Updated: Aug 25
You never fully appreciate the importance of your body until something goes wrong. This is most certainly true with your feet. It is one of the most used and needed parts of your skeleton but also one of the most neglected.
Each foot consists of 26 bones and 29 muscles (10 starting outside the foot). It is the furthest body part from your heart – a fact that can cause many problems as you age or if you develop heart or circulatory problems. Injuries or problems can affect the skin on the outside and the bones and tissues on the inside ranging from athlete’s foot, bunions (misshapen joints), neuromas (painful but benign growths on the nerves), plantar fasciitis (pain, inflammation and/or thickening of the band of tissue under your foot from the heel to the toes) to name a few.
In this blog I am going to focus on plantar fasciitis. It is as result of changes in the structure of the fascia and surrounding tissue/degeneration. Its function is to support the arch of the foot and shock absorption.
There are many sources of pain in this area of the foot and often it is better to describe it as plantar heel pain. Sometimes there are not even inflammatory cells which is contrary to the meaning of the suffix “itis” in the word “plantar fasciitis”. It is often an overuse injury primarily due to repetitive strain causing micro tears of the fascia but can also be caused by other injury or trauma. Pain usually starts in the heel or mid foot, usually occurs in the first few steps of the morning or after exercise and when barefoot or on hard surfaces.
Risk factors to Plantar fasciitis are:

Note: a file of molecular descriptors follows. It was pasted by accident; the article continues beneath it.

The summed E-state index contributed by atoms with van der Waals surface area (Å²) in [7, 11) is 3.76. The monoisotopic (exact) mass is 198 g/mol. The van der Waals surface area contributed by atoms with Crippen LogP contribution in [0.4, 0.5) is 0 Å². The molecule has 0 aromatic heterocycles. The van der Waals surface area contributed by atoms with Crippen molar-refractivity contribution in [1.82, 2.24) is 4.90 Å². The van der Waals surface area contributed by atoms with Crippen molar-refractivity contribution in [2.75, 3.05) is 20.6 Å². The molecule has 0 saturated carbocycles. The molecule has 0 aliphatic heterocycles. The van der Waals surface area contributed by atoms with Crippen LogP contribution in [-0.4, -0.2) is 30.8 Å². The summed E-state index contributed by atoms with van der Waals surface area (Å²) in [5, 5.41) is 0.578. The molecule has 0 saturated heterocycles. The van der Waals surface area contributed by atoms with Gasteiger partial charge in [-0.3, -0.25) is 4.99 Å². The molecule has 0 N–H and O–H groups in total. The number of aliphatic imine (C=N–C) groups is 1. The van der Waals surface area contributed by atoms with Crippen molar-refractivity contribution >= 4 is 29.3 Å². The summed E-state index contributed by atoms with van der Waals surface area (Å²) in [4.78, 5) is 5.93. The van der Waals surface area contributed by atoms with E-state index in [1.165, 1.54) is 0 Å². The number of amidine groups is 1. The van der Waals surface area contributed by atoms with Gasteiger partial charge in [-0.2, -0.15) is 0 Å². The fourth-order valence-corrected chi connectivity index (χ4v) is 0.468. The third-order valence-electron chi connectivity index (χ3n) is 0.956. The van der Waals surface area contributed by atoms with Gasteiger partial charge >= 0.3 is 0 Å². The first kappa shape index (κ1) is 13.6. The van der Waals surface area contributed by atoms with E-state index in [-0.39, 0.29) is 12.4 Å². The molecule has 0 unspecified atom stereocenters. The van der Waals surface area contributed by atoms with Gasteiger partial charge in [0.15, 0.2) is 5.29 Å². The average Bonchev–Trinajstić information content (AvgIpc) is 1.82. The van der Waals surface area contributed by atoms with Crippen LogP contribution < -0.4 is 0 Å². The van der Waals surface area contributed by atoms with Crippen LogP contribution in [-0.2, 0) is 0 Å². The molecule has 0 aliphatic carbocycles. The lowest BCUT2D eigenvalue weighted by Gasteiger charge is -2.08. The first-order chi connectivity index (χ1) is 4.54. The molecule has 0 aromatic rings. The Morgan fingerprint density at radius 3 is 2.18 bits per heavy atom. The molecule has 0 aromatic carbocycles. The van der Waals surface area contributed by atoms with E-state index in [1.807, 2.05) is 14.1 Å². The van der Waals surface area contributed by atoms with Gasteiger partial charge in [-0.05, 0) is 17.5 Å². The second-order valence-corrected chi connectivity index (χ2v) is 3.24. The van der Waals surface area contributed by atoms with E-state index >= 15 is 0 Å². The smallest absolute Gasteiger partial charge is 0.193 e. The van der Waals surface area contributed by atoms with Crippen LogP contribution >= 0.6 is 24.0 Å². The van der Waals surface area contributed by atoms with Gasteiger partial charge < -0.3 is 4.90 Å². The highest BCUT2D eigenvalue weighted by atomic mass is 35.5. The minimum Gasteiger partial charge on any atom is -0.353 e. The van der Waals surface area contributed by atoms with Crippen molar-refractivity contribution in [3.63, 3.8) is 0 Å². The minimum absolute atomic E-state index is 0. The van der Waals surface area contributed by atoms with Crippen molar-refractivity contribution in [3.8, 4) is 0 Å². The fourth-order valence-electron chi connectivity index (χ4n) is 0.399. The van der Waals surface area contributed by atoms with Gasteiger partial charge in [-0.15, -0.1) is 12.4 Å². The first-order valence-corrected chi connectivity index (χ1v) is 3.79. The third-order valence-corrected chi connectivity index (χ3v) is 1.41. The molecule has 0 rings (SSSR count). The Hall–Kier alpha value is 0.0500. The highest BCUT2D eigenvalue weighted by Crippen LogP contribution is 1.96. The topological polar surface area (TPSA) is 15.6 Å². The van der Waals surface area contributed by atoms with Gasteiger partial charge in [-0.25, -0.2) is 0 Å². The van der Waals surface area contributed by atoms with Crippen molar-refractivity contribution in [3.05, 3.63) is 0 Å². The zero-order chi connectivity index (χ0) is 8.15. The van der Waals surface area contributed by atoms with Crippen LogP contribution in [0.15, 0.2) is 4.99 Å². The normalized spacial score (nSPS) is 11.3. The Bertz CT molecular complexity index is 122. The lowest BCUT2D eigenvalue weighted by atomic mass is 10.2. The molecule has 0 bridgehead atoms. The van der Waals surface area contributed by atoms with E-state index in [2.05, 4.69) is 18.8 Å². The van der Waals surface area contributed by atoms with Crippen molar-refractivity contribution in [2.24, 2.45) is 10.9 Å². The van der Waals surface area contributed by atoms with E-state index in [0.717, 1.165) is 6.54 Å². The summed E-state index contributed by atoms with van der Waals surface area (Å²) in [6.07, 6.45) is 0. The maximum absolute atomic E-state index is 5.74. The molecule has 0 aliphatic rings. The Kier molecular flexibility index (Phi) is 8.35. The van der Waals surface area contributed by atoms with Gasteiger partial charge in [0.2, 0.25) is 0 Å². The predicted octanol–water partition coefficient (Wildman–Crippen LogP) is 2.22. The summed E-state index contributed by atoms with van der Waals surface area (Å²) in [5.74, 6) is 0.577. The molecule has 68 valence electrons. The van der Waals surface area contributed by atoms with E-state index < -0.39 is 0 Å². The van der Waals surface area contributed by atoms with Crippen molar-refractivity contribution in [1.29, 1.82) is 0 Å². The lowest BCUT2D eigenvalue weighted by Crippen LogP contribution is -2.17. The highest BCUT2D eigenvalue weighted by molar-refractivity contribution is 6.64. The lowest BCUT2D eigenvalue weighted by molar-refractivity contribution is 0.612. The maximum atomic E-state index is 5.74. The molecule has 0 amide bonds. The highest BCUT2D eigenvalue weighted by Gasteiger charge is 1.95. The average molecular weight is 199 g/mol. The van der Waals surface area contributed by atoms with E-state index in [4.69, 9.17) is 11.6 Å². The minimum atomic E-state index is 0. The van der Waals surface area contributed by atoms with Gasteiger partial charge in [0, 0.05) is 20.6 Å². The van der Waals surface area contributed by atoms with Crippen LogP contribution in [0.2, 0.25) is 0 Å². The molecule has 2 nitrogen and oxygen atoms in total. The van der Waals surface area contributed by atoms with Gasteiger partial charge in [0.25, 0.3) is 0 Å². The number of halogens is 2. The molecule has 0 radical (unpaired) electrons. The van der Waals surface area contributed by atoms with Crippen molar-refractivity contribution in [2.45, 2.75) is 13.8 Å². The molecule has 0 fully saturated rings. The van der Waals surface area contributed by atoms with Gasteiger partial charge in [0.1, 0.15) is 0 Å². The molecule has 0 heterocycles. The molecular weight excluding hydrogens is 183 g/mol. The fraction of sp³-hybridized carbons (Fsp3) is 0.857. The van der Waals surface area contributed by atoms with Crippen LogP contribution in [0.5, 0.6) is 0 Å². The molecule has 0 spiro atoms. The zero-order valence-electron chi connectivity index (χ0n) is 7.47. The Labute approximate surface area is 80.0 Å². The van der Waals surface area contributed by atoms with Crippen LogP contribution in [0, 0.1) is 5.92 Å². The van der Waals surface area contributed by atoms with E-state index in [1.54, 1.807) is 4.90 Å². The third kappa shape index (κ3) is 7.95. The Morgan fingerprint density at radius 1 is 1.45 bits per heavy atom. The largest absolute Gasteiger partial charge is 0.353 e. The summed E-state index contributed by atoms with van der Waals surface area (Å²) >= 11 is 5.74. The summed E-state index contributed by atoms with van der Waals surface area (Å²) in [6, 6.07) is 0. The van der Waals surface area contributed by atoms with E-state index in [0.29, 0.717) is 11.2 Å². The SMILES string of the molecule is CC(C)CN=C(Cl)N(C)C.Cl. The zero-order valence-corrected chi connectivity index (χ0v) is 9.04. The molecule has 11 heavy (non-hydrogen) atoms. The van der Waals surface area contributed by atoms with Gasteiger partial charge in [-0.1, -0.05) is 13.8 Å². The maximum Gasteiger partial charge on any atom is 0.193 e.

Loss of ankle dorsiflexion
Deformities or altered anatomy
Excessive foot pronation
Impact/weight-bearing activities such as prolonged standing, running, etc
Improper shoe fit
Elevated BMI > kg/m2
Leg length discrepancy
Tightness and/or weakness of the calf muscles
Some current statistics on Plantar fasciitis include:
Approximately 10-22% of running related injuries
Thought to occur in about 10% of the general population
Usually occurs between 25 and 65 years old
The average plantar heel pain episode lasts longer than 6 months
Approximately 90% of cases are treated successfully with conservative care
Females present with the plantar heel slightly more commonly than males
Conservative management is very successful and includes:
Relative rest from offending activity as guided by the level of pain- should be prescribed.
Ice/heat as well as oral or topical anti-inflammatory can be used to help alleviate pain.
Rolling your foot on a bottle of frozen water/rolling pin after exercise
Soaking in hot water
Soft tissue manual therapy of the arch and insertion (Rolling your foot on a bottle or ball and stretching out your calves).
Shoe inserts or orthotics are sometimes needed
Education on proper stretching and rehab of the: plantar fascia; Achilles' tendon; gastrocnemius; and soleus muscles.
Taking good care of your feet can make the world of difference in the long run. From choosing the best foot ware, regular stretching and massage, hygiene and even just taking a walk along the shoreline in the soft sand and sea water from time to time 😊
“Keep your eyes on the stars and your feet on the ground”